The geographical and historical dictionary of America and the West Indies [volume 1]
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manufactures peculiar to the country, such ascoarse trowsers, baizes, and blankets. Although itis some years since this province has received anymischief from the infidels who inhabit the moun-tains of the Andes, yet it has regular advanced de-tachments or guards stationed for the defence of thefrontiers, prepared against a recurrence of the evilsexperienced in former times. As we have beforesaid, it is the largest province, so also it is the bestpeopled, since it contains upAvards of 50,000 soulsand 33 settlements, the capital of Avhich has thesame name. Its repartimiento, or tribute, used toamount to 226,730 dollars, and it used to pay analcavala of 1814 dollars per annum. The settle-ments are,
[CICERO, a military township in New York,on the s. tv. side of Oneida lake, and between it,the Salt lake, and the Salt springs.]
CICOBASA, a river of the province and govern-ment of Quixos y Macas in the kingdom of Quito,and of the district of the latter. It rises in thecordillera of the province of Cuenca, runs s. andenters the river Santiago.
lies close to it, and which gives it its name. It waga reduccton of the monks of St. Domingo.
CIENEGA of Oro, another (settlement), with the surname of Oro, in the province and government of Cartagena, of thesame kingdom, it is of the district of Tolu, andformed by the re- union of other settlements in theyear 1776, effected by the Governor Don JuanPimienta.
==CINAGUA Y GUACANA, the alcaldia mayorand jurisdiction of the province and bishopric ofMechoacán in Nueva Espana. It is 80 leagueslong from e. to w. and 60 wide from n. to s. Itsterritory is for the most part mountainous and un-even, and its temperature bad. Its productionsare large cattle, wax, maize, and fruits. Tire ca-pital is the settlement of the same name, of a hottemperature, and inhabited by 25 families of In-dians, who cultivate maize and melons, uponwhich this scanty population consists, though itwas formerly of some consideration. It has suf-fered, no doubt, from the iinkindness of the tempera-ture, and from the wantof water. The jurisdictionis 80 leagues to the w. with a slight inclination tothe s. of Mexico. The other settlements are,Guacana, Paraquaro,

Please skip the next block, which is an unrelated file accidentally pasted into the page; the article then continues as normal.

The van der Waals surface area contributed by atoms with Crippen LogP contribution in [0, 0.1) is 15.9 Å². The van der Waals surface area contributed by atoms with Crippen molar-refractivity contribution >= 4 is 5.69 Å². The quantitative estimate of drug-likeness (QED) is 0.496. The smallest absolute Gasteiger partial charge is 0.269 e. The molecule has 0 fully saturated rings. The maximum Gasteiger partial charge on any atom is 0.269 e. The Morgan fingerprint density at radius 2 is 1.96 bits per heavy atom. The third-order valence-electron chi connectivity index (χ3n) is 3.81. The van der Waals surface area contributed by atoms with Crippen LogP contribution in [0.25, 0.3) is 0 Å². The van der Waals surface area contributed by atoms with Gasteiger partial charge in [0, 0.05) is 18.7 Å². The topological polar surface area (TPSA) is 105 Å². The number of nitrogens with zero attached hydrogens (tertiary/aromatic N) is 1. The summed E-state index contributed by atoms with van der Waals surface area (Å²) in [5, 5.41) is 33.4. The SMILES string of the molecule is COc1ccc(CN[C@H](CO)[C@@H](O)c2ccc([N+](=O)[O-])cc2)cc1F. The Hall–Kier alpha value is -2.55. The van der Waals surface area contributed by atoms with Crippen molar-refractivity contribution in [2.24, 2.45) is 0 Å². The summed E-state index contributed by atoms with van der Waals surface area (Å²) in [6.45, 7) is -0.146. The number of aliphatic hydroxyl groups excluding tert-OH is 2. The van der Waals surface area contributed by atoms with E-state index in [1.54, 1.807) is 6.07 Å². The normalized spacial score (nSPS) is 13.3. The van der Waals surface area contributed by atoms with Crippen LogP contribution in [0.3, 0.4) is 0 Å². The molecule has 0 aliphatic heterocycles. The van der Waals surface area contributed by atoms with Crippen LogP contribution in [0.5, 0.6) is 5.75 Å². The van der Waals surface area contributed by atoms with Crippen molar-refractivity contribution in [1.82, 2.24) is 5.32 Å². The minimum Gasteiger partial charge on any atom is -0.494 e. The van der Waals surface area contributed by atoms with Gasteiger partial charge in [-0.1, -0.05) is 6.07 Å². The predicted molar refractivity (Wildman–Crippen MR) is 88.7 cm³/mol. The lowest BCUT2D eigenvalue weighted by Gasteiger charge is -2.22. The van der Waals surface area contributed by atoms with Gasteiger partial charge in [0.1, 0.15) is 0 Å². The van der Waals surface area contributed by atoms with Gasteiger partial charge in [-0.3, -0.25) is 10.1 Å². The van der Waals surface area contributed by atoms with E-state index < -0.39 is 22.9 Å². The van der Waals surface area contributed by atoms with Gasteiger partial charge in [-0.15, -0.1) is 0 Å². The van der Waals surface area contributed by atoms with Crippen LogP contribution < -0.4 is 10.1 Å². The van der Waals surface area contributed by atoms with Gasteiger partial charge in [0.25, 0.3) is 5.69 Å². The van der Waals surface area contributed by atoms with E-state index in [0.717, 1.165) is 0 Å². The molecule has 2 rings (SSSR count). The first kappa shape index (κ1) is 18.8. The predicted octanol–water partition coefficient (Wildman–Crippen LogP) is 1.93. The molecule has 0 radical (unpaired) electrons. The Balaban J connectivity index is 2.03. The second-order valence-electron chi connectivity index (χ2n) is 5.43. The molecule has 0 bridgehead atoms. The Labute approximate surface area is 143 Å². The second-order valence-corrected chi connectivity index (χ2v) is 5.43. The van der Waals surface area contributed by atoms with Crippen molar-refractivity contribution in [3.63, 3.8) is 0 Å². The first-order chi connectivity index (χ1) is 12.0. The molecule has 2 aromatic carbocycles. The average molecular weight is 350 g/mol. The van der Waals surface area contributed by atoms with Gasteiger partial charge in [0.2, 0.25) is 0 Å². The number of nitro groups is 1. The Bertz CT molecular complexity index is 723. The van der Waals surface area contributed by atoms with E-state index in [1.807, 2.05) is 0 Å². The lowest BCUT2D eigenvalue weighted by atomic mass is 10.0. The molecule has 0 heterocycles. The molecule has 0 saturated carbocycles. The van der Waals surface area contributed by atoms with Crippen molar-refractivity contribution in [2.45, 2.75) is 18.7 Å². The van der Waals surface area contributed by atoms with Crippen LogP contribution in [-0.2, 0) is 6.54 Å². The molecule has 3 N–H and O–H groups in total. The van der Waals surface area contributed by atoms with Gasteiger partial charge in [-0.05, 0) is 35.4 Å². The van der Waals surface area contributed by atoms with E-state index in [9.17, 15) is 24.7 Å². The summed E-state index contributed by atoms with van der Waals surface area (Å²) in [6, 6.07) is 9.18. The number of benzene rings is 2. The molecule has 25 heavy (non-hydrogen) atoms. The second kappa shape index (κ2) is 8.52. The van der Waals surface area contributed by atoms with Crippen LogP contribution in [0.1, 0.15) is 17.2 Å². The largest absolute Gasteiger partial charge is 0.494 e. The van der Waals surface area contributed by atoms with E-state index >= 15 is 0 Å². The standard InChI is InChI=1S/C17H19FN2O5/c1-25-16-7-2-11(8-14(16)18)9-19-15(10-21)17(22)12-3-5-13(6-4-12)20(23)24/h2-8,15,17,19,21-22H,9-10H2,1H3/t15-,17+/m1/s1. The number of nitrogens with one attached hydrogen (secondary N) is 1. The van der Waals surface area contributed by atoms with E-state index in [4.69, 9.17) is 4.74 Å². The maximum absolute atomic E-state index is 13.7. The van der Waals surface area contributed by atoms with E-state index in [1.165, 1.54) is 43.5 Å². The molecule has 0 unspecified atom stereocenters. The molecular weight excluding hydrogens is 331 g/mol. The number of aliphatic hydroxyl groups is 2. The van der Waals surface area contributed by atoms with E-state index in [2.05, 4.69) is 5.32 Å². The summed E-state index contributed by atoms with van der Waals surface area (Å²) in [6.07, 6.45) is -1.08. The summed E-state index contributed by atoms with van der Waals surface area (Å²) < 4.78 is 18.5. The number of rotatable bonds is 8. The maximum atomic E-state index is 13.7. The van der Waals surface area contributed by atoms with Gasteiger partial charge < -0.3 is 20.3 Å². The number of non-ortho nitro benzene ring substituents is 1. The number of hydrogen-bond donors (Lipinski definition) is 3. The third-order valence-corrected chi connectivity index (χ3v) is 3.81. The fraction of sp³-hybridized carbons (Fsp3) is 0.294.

Santa Ana Turicato. Punguco.
CINALOA, a province and government ofNueva España. It is between the w. and «. ofMexico, from whence it is distant 300 leagues. Itextends in length as far as proselytes have beenmade to the gospel, viz. to 140° ; and it ex-tends to 40° in width. On the e. of it arethe loftiest sierras of Topia, running towardsthe n. and on the w. it is embraced by the arm ofthe sea of California. On the s. it has the town ofCuliacan, and to the n. the innumerable nations ofIndians, the boundaries of which are unknown.This province lies between lat. 27° and 32° n . ; thisbeing the extent to Avhich the inissonaries havepenetrated. The temperature is extremely hot,although the cold is intense during the months ofDecember and January. It rains here very little,especially upon the coast ; and seldom more than3 p
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COCO, a river of the province and governmentof Darien in the kingdom of Tierra Firme. Itrises in the mountains of the n. and enters the seaopposite the island of Las Palmas, and gives itsname to the territory of a Cacique, thus called.
COCOMERACHI, a settlement of the missionswhich were held by the regulars of the companyof Jesuits, in the province of Taraumara, andkingdom of Nueva Vizcaya. It is 40 leagues tothe w. s.zo. of the town 'And real of the mines ofChiguaga.
COCONUCO, See Cucunuco.
COCOS, some small islands of the Pacific orS. sea, lying close together, and divided by somenarrow channels. They abound in cocoa-trees,and from thence take their name. They are alsocalled Santa Cruz, from having been discoveredon the day of the invention of the cross. Theclimate here is pleasant, but the isles are unculti-vated and desert. Lat. 5° n.
COCUI, a settlement of the province and cor-regimiento of Tunja in the NueVo Reyno de Gra-nada ; situate at the foot of the sierra Nevada. Itis of a cold temperature, but abounds in all kindsof productions, and particularly in wheat, maize,barley, &c. It contains 700 white inhabitants,and 150 Indians. Thirty-two leagues from Tunja,and eight from the settlement of Chita.
COCUPAC, a city and headsettlement of the district of the alcaldia mayor ofValladolid in Nueva Espana, and of the bishopricof Mechoaean. Its situation is in a nook to the n.of the great lake. On the e. and ze. are two loftymountains, which form so many other entrances,the one to the 5. and the other to the n. Its tem-perature is rather cold than w'arm ; and althoughit does not want for fruits, it is but ill supplied withwater, the only stream it has not running morethan the distance of a stone’s throw before it entersa lake. The inhabitants are thus under the ne-cessity of supplying themselves by wells. Thepopulation of this city consists in 45 families ofSpaniards, 52 of Mustees and Mulattoes, and 150of Indians. They occupy themselves in the mak-ing of tiles or flags ; and the inferior order aremuleteers. It has a convent of the religious orderof St. Francis.
COD, a cape of the coast of New England andprovince of Massachusetts. It runs for many leaguestowards the sea, forming a large semicircle, andafterwards returning, forms the bay of Barnstable.[See Cape Cod, Barnstable, &c.]